We've updated the morningstar.com site, adding some features and trimming off some less commonly used ones like the pre- and post-tax return data and data table comparison feature on the quote page. For comparing securities we continue to have a compare feature under the Interactive Chart with the Add Comparison box. I’ll raise an enhancement request on your behalf to request adding back the more detailed return data and the comparison feature.

Thanks, MichaelAustin.

darrin

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Follower ○○

Re: What should M* do now?

Thanks Darrin for the update and note below

We've updated the morningstar.com site, adding some features and trimming
off some less commonly used ones like the pre- and post-tax return data and
data table comparison feature on the quote page. For comparing securities
we continue to have a compare feature under the Interactive Chart with the
Add Comparison box. I’ll raise an enhancement request on your behalf to
request adding back the more detailed return data and the comparison
feature.


>From my perspective, the "compare" feature you reference using the
interactive chart does not provide the key compounded returns contained in
the table based formats that was offered under your Performance and Tax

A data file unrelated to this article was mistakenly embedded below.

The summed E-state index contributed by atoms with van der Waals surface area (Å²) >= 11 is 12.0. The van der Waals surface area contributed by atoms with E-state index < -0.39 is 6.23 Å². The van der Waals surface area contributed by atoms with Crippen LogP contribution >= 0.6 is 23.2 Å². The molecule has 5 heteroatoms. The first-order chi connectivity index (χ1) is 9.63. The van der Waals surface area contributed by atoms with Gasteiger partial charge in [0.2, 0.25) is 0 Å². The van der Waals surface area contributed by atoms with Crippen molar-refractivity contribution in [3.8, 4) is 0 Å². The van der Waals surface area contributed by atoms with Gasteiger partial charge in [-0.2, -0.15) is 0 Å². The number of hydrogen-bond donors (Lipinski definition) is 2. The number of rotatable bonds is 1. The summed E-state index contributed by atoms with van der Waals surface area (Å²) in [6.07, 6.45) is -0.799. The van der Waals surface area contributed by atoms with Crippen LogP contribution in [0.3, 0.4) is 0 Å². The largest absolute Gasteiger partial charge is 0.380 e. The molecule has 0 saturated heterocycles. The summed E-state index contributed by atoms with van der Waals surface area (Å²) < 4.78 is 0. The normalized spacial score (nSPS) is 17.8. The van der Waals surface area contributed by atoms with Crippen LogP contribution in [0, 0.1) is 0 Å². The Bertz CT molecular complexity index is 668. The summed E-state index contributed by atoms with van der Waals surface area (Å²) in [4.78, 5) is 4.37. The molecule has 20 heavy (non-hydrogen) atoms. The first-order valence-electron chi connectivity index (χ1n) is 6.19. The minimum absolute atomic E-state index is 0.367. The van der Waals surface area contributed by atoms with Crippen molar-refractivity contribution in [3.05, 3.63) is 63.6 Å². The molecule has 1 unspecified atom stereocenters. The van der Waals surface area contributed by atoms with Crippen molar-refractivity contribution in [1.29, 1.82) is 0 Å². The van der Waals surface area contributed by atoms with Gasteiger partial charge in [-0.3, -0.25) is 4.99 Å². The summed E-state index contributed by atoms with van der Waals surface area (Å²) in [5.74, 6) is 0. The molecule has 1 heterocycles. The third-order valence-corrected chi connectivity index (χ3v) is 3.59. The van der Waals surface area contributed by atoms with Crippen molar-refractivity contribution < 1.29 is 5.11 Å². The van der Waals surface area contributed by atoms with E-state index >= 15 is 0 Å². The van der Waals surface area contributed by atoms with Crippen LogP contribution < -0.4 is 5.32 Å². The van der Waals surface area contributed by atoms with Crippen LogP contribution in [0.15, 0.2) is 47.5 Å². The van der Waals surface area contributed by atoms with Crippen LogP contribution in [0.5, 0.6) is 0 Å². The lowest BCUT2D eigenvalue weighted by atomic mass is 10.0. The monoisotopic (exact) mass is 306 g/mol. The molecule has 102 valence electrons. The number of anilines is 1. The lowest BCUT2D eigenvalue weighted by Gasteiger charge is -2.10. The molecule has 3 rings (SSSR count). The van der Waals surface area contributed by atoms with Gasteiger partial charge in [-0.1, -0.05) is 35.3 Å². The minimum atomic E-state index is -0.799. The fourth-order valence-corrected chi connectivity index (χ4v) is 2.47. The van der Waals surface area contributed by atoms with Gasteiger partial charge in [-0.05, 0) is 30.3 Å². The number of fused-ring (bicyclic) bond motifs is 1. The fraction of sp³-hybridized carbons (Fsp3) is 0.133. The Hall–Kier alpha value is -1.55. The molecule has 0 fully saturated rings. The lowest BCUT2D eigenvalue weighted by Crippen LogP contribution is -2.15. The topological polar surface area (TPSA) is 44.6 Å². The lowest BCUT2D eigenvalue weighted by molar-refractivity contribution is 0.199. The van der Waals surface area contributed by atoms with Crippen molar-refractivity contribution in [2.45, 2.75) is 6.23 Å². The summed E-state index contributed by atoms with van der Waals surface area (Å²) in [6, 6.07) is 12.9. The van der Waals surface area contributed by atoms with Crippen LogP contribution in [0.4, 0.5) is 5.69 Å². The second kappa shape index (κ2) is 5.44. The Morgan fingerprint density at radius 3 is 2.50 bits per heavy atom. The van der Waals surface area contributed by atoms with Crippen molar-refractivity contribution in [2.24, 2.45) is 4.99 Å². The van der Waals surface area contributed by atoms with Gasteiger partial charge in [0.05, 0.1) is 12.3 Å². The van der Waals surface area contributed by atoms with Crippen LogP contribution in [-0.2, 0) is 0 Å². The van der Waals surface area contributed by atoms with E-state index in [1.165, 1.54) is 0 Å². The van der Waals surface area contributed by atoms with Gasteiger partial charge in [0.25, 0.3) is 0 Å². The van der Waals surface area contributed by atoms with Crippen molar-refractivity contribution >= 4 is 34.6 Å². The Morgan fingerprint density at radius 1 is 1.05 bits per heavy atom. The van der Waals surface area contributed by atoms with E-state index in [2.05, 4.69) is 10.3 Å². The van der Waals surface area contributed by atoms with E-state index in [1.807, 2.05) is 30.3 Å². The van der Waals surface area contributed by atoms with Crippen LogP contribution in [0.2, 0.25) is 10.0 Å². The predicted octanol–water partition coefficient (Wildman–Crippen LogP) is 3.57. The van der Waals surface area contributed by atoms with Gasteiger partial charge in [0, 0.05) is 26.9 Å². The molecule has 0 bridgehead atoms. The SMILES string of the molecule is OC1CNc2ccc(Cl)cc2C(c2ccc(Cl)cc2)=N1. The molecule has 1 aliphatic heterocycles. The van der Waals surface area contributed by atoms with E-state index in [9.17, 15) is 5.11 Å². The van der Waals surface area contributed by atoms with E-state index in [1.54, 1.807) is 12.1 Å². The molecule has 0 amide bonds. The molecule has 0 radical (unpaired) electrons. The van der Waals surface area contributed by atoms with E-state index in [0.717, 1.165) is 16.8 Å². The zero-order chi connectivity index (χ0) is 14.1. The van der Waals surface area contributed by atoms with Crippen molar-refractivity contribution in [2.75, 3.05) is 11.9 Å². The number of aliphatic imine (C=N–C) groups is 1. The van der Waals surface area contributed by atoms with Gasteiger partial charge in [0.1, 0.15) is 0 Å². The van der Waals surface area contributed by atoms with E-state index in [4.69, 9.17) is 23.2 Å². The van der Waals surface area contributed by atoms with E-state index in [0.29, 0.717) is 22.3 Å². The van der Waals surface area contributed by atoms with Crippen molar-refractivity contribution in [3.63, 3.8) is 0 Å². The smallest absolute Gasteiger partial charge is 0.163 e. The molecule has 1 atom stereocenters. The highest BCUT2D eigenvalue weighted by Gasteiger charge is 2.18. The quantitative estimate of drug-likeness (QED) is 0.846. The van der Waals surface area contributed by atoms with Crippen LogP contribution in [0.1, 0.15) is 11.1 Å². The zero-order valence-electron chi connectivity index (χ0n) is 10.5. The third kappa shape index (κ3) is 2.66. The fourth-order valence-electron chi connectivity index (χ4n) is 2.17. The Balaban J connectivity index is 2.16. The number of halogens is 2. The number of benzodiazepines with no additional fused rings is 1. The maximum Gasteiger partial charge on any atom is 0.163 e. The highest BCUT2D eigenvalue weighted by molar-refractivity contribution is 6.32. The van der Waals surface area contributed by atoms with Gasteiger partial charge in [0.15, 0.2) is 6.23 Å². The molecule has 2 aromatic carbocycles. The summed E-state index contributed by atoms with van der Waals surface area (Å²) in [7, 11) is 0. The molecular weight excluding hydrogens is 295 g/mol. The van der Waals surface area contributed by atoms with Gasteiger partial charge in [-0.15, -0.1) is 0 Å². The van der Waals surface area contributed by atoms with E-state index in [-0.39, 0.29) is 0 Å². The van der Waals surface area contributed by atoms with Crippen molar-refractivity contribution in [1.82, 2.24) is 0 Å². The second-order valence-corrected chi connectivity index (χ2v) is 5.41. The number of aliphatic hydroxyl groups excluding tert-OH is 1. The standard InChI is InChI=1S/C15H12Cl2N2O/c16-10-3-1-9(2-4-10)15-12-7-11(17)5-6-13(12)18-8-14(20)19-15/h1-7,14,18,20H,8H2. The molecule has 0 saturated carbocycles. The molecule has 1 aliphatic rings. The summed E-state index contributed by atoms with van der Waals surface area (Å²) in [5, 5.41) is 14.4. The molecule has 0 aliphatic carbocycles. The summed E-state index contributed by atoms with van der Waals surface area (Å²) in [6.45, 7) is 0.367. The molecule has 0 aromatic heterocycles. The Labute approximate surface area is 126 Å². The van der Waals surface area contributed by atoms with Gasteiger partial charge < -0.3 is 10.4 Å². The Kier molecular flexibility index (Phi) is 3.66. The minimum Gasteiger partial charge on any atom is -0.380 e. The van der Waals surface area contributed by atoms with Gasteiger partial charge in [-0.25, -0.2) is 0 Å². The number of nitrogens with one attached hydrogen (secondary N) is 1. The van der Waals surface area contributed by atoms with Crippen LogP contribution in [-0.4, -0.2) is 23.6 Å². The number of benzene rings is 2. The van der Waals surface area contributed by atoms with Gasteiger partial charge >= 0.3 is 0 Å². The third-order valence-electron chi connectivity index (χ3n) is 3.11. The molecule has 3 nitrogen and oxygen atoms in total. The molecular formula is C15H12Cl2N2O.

tabs, nor the annual yr by yr performance for 15 yrs.. See examples
below.

Here is my recommendation: Just bring back the tables, table views, and
table functionality that you had for over a decade under your old
"Performance" and "Tax" Tabs.

And if you are worried they are too "complicated" or "confusing" for
some, just offer "table views" as an option for users who want them --
exactly as they were under the Performance, and the Tax tabs.


See below

*Old Performance Trailing Total Returns Table View -- please bring it back!*

[image: image.png]

Also under performance tab, I could also see a table (not shown here)
showing individual and comparative fund performance on a year by year basis
for 10-15 years. The ability to see and compare Annual Fund Performance
was very useful in determining the relative stability of funds during
periods of stress, e.g. 2008 market crash. Please bring that table back
too. Thanks

*Tax Analysis Table View* -- Look how useful this is! How can you get
rid of it? It's already built and working. Just offer a way to view it!

The Tax Tab Tables worked great in the prior Table format, showing *Pretax